Press-Republican

FYI...

November 12, 2013

A new reason why newborns can't fight colds

One of newborns' biggest vulnerabilities is largely invisible: In the weeks after birth, babies are especially susceptible to infection because their immune systems aren't fully functional. There are a handful of theories to explain this liability, and now a research team has added a new one to the list: Immune suppression in early life might help prevent inflammation in the infants' intestines as they become colonized by the helpful bacteria they need to stay healthy.

Newborns are more likely than older babies to catch, and die from, serious infections. The reason is fuzzy - indeed, there may be more than one explanation. One theory is that much like their brains, their lungs, and the rest of their bodies, infants' immune systems just haven't fully matured yet. Another is that both mothers-to-be and their in utero companions have suppressed immune systems, so that neither rejects the other. After birth, the thinking goes, it takes babies a month or so to boost their immunity.

Seeking new ways to better understand this process, Sing Sing Way, a pediatric infectious disease doctor at Cincinnati Children's Hospital Medical Center, wondered whether transferring immune cells from adults might rev up their immune systems. Yet when he and his colleagues injected infection-fighting cells from the spleens of adult mice into 6-day-old pups, nothing happened: The pups were just as vulnerable to harmful bacteria as control animals. Probing more deeply into this surprise, they found that the injected cells simply stopped functioning in the newborn animals. Then Way's group did the reverse transplant - they gave adult mice newborn immune cells that were inactivated in the pups and found that they "turned on" in the mature animals. These experiments "told us it wasn't a problem with the neonatal cells themselves," Way says. Rather, he believes, the environment - either a newborn body, or an adult one - guided how the cells behaved.

Text Only | Photo Reprints
FYI...
  • mama.jpg What we get wrong about millennials living at home

    If the media is to be believed, America is facing a major crisis. "Kids," some age 25, 26, or even 30 years old, are living out of their childhood bedrooms and basements at alarmingly high numbers. The hand-wringing overlooks one problem: It's all overblown.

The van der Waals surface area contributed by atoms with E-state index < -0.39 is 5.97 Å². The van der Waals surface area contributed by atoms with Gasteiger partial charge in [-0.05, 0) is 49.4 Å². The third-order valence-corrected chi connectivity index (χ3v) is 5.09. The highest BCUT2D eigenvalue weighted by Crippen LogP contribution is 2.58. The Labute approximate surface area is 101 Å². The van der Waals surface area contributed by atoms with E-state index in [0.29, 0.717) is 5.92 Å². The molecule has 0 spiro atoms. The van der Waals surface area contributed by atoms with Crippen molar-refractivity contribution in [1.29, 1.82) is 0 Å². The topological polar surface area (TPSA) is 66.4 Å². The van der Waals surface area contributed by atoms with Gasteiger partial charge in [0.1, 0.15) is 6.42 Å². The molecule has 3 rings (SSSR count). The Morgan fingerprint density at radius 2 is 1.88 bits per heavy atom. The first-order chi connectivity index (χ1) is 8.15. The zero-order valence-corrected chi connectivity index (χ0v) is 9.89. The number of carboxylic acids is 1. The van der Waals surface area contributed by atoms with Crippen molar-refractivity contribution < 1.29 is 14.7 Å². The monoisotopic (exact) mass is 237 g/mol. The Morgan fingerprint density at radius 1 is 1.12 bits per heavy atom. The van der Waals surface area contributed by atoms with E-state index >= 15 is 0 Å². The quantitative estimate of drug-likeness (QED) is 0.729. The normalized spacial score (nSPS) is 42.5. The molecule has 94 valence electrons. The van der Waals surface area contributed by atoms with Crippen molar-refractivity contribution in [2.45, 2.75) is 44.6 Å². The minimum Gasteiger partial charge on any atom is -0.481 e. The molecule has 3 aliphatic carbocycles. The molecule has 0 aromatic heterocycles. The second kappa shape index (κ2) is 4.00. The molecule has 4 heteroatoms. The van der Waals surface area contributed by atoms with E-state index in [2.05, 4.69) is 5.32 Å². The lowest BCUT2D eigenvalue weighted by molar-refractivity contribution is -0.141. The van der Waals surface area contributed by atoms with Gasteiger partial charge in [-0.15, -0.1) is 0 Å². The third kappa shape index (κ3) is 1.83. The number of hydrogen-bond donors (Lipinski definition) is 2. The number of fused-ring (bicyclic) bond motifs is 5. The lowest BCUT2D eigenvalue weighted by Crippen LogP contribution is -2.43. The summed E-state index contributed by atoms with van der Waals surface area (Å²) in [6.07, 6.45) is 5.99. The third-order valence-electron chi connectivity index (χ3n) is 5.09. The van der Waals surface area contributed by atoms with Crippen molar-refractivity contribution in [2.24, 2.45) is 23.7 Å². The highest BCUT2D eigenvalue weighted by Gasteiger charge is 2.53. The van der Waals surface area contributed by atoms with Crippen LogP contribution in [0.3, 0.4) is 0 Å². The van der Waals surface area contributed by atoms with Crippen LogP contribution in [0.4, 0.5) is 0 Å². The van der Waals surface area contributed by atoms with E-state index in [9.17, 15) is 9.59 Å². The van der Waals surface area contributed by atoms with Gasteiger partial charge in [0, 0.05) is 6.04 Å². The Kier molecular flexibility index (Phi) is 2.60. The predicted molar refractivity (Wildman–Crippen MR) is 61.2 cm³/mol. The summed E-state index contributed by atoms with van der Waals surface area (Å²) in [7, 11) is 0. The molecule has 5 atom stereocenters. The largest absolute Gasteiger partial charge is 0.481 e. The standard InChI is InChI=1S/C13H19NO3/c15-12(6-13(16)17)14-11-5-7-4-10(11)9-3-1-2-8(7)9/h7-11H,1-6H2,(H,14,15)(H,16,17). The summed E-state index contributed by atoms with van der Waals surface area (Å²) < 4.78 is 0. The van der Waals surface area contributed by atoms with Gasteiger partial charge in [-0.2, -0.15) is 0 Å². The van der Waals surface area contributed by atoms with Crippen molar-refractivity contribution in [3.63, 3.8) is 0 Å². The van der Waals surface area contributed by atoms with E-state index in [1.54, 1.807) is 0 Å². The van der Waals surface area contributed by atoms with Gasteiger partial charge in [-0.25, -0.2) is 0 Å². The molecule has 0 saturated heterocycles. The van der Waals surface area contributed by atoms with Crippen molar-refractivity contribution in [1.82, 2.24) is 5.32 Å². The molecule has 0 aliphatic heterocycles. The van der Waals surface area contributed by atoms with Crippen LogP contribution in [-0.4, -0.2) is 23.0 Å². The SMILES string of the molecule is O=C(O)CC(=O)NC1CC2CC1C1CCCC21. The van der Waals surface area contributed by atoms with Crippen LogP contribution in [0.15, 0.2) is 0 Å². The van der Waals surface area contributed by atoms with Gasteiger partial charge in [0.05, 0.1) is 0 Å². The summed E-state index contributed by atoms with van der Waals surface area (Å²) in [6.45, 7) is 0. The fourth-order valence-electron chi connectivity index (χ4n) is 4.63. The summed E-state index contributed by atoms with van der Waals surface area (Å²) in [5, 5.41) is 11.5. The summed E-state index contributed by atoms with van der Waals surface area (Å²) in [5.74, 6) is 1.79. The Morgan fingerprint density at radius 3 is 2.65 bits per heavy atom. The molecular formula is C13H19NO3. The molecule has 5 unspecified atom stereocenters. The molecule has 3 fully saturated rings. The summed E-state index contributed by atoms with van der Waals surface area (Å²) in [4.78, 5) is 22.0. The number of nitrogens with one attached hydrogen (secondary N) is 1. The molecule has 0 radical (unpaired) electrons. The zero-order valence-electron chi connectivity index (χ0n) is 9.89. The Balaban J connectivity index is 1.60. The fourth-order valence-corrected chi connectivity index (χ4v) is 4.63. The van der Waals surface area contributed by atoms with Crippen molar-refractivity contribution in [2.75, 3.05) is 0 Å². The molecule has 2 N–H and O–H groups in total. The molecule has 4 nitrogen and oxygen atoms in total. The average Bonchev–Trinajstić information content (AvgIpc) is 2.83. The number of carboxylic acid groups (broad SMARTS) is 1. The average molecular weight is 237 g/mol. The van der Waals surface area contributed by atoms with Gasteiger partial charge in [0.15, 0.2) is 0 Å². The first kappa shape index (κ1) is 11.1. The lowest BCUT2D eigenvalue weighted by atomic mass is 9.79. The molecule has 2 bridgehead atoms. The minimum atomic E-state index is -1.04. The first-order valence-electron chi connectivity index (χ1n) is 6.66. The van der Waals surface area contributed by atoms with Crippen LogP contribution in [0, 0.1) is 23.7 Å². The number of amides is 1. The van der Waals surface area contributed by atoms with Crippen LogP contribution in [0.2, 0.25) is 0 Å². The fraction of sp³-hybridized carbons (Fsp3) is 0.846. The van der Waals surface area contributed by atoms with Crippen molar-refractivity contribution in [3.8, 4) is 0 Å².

July 29, 2014 1 Photo

  • Your chocolate addiction is only going to get more expensive

    For nearly two years, cocoa prices have been on the rise. Finally, that's affecting the price you pay for a bar of chocolate - and there's reason to believe it's only the beginning.

    July 28, 2014

  • Facebook tests button to let people shop from its website

    Members on desktop computers or mobile devices can click a "buy" button to make purchases through advertisements or other posts on the world's largest social network, the Menlo Park, California-based company said Thursday in a blog post.

    July 27, 2014

  • Wal-Mart to cut prices more aggressively in back-to-school push

    Wal-Mart Stores plans to cut prices more aggressively during this year's back-to-school season and will add inventory to its online store as the chain battles retailers for student spending.

    July 26, 2014

  • An oncologist uses scorpion venom to locate cancer cells

    Olson, a pediatric oncologist and research scientist in Seattle, has developed a compound he calls Tumor Paint. When injected into a cancer patient, it seems to light up all the malignant cells so surgeons can easily locate and excise them.

    July 25, 2014

  • An alternative diagnosis to ADHD: Schoolchildren need more time to move

    The Centers for Disease Control and Prevention tells us that in recent years, there has been a jump in the percentage of young people diagnosed with attention deficit and hyperactivity disorder, commonly known as ADHD: 7.8 percent in 2003 to 9.5 percent in 2007 to 11 percent in 2011.

    July 24, 2014

  • Hospitals let patients schedule ER visits

    Three times within a week, 34-year-old Michael Granillo went to the emergency room at Northridge Hospital Medical Center in Los Angeles because of intense back pain. Each time, Granillo, who didn't have insurance, stayed for less than an hour before leaving without being seen by a doctor.

    July 23, 2014

  • Why it's basically impossible to delete those naked selfies you text

    If you're selling an old Android smartphone on an online auction site, you could be giving away rather more than you intend to, according to a recent investigation by anti-malware company Avast.

    July 21, 2014

  • Why does the Vatican need a bank?

    The Vatican Bank's history reads more like Dan Brown than the financial pages, but its worst -- and weirdest -- days may be behind it.

    July 18, 2014

  • Almost half of the world actually prefers instant coffee

    Americans' taste in coffee might be getting more high-end _with a growing fixation on perfectly roasted beans, pricier caffeinated concoctions, and artisan coffee brewers - but it turns out a surprisingly big part of the world is going in the opposite direction: toward instant coffee.

    July 17, 2014